Councillor backs petition against Royston development

A councillor has backed a campaign against a proposal to build almost 1,000 homes on former greenbelt land in Royston.

Monday, 29th June 2020, 9:35 am
Updated Monday, 29th June 2020, 12:14 pm

Resident Sarah Lambet, who lives close to the Lee Lane site, set up a Facebook page earlier this month in a bid to raise awareness amongst her neighbours of the Royston masterplan framework details.

Proposals to build a community of almost 1,000 homes and a new primary school on the land is currently at public consultation stage, although Sarah says she is worried it has not been widely publicised due to lockdown measures.

Although she lives within 250 metres of the site boundary, where the council says it sent letters to residents, Sarah says she did not receive a letter, nor did her neighbours.

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Now, she is holding a weekly community information event every Saturday outside Royston's Manor Community Centre to give residents the chance to find out more about the development and to sign the petition against it if they wish.

Sarah said: “On June 20, a number of people turned up. I was pleased to see some elderly residents turn up, and they are one of the reasons I wanted to raise awareness."

Now, Coun Steve Hunt, member for Darton East, has backed the campaign.

He said: “The scheme is in a neighbouring ward to me, but I have become involved as I am concerned about the traffic that will be generated from the development and the knock-on effect it will have on neighbouring villages including Staincross and Mapplewell which I represent.

“Many of the commuters from the Lee Lane development, travelling North, are likely to access the M1 at Haigh and use Staincross Common and Windhill Lane.

“What road infrastructure improvements are planned here? It was stated by one of the consultants that traffic generation from the site has not been looked at in detail. I find it surprising this work was not done prior to such a sizeable site being included in Barnsley’s Local Plan.

“I have signed Sarah’s petition and took part in the virtual Q&A session that the council ran along with consultants.

“It is clear from speaking to Sarah and from the Q&A session that many Royston residents are concerned about the loss of precious green space and wildlife habitat.

“I understand the fields where it is planned to build these homes are prone to flooding. This would appear to be a recurring theme as the same issue exists on a development adjacent to Darton Lane which I am opposing. I was surprised to learn only 10 per cent of the houses are allocated as affordable.

"I understand many residents in Royston are unaware about this development, as the council has only notified by post residents within 250m of the boundary of the site. This may be the legal requirement, but it feels to me that the council should be doing far more to ensure all Royston residents are fully aware of these proposals.

“I also have to ask whether in a post-Covid19 world demand for these new homes will still exist? Surely it’s time for Barnsley Council to revisit the Local Plan.”

Sarah will will be at the Manor Court Community Centre on West End Avenue every Saturday from 9.30am-noon, until the consultation closes on July 15 when she will hand the petition into Barnsley Town Hall.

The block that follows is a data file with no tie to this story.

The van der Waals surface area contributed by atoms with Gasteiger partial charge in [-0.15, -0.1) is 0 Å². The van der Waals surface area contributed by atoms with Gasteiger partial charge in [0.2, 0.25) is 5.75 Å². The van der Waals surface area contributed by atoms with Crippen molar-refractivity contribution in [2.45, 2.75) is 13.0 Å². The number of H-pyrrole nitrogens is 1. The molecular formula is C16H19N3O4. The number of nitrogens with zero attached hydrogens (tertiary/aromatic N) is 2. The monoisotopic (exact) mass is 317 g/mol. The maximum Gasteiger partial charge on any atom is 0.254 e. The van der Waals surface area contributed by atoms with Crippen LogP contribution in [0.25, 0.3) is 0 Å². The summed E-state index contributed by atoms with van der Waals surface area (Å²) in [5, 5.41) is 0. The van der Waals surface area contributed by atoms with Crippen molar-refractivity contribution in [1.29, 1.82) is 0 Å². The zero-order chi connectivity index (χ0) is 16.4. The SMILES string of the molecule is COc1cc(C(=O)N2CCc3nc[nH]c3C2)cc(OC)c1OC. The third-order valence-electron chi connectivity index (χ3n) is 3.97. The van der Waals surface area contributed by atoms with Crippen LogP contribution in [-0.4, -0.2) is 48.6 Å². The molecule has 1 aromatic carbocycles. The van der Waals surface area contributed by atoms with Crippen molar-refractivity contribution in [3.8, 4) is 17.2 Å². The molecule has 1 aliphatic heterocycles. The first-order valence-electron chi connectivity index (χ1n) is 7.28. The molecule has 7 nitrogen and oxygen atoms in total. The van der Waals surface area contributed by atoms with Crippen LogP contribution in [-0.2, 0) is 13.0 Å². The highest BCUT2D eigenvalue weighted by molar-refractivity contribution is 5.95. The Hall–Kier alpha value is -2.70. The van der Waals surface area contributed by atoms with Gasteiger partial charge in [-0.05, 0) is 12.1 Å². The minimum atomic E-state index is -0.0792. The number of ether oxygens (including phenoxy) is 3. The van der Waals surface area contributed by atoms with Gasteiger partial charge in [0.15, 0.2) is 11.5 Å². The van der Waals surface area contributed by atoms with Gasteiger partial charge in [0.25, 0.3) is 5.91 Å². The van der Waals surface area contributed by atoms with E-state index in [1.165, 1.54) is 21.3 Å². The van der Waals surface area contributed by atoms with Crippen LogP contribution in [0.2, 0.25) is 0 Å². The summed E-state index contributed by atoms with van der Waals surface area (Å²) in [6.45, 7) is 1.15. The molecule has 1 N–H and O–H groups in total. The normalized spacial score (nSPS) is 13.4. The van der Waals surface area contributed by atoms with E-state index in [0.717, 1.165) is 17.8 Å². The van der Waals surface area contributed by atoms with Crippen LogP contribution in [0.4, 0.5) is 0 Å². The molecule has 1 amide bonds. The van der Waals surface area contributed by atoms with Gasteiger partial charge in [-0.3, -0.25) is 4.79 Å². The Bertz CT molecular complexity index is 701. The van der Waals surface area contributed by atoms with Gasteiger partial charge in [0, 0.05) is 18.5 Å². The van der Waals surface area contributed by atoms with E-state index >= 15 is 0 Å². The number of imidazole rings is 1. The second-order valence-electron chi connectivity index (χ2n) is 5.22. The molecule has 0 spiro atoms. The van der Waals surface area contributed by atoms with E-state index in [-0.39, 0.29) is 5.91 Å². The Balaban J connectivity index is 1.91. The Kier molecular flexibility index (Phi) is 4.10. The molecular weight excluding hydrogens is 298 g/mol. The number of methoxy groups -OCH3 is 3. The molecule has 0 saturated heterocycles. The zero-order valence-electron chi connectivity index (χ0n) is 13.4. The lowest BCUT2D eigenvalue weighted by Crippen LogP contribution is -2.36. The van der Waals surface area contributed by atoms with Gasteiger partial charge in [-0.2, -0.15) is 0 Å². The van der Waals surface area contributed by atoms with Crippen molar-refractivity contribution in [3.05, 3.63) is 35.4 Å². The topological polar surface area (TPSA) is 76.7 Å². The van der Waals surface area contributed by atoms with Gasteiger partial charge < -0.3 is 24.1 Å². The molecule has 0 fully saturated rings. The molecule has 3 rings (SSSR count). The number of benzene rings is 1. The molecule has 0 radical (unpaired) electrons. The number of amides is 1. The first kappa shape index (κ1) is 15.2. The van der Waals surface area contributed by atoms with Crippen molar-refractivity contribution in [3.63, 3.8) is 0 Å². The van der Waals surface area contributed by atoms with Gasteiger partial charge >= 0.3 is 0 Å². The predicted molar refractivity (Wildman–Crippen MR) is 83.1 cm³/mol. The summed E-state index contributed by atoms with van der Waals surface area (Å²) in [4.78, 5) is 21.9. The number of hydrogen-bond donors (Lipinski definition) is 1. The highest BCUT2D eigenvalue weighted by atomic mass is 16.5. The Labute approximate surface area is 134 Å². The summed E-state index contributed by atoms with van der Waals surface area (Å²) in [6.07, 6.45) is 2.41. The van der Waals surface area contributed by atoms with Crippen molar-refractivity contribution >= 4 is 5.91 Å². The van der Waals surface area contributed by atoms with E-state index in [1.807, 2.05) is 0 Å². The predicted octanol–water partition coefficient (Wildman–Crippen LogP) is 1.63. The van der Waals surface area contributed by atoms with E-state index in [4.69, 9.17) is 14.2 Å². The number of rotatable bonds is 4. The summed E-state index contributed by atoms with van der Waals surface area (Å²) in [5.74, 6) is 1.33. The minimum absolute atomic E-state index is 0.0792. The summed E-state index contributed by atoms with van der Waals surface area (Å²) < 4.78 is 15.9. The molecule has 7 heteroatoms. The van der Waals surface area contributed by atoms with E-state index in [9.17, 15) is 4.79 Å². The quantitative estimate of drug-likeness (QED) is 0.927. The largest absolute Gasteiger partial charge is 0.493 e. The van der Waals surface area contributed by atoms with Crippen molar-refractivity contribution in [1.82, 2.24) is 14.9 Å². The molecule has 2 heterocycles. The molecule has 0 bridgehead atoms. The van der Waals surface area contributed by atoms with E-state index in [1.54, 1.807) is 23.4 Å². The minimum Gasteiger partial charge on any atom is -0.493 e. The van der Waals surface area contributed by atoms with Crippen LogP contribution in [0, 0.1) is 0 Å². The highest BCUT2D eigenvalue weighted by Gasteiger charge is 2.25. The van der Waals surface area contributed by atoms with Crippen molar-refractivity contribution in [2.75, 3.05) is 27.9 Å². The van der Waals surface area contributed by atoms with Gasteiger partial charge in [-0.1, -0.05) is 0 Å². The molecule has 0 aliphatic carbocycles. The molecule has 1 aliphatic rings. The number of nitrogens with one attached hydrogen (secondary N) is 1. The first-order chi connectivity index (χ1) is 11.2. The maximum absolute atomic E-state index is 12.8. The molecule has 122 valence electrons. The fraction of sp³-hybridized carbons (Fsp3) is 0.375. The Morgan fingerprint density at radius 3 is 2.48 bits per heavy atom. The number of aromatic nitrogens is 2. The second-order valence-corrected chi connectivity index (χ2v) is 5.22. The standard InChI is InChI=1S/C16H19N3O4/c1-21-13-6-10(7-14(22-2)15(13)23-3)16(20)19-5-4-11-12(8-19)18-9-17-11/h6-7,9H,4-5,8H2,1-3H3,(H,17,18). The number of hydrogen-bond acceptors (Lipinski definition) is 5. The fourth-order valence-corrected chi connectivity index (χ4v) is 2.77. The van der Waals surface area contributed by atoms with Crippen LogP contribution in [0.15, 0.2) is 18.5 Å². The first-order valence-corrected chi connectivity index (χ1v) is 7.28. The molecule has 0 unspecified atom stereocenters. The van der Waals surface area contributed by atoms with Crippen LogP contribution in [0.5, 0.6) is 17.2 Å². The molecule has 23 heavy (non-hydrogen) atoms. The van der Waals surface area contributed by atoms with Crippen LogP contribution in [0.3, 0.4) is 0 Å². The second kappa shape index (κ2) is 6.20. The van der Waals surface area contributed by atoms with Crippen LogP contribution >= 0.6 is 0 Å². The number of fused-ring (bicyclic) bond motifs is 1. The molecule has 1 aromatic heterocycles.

A council spokesman said: "The letter was issued to residents within 250m of the site boundary. This was in excess of 700 properties. The letters were issued to Royal Mail from June 2. We are aware of some potential issues with post around Royston, but have received no additional information that any letters have not been delivered.

"As part of the Local Plan process, traffic generation has been looked at in detail in order to confirm the principle of the site allocation.

"In developing the Masterplan Framework, further traffic modelling has not been undertaken by ARUP, our partners who were present at the live Q&A.

“It was a representative from ARUP who stated that they had not looked at traffic generation in detail as part of their commission, which is the case. When future planning applications are submitted for the site, the council will require the submission of a transport assessment which will assess the implications of the development on the highway network.

“Any necessary highways improvements will be secured where necessary as part of the approvals process. All transport implications were also considered in detail as part of the recent planning appeal.

“In terms of the doctors surgery, we are working closely with the clinical commissioning gruop so it can increase capacity should the need arise.

“The council worked with infrastructure providers throughout the local plan process to determine whether there was sufficient capacity within the existing infrastructure or whether new facilities are needed – no additional need was identified at this stage.

“Although it is not the council’s responsibility to deliver GP and dentist practices, we do need to ensure that when sites come forward, they have the necessary infrastructure in place to support that growth.

“It is therefore important we continue to work closely with CCG to make sure they are aware of the development and the potential timings so that they are able to identify any capacity issues and expand these provisions.

“We will be hosting a further live Q&A on transport, on Tuesday, June 30, from 6-7pm, which residents are invited to attend.”

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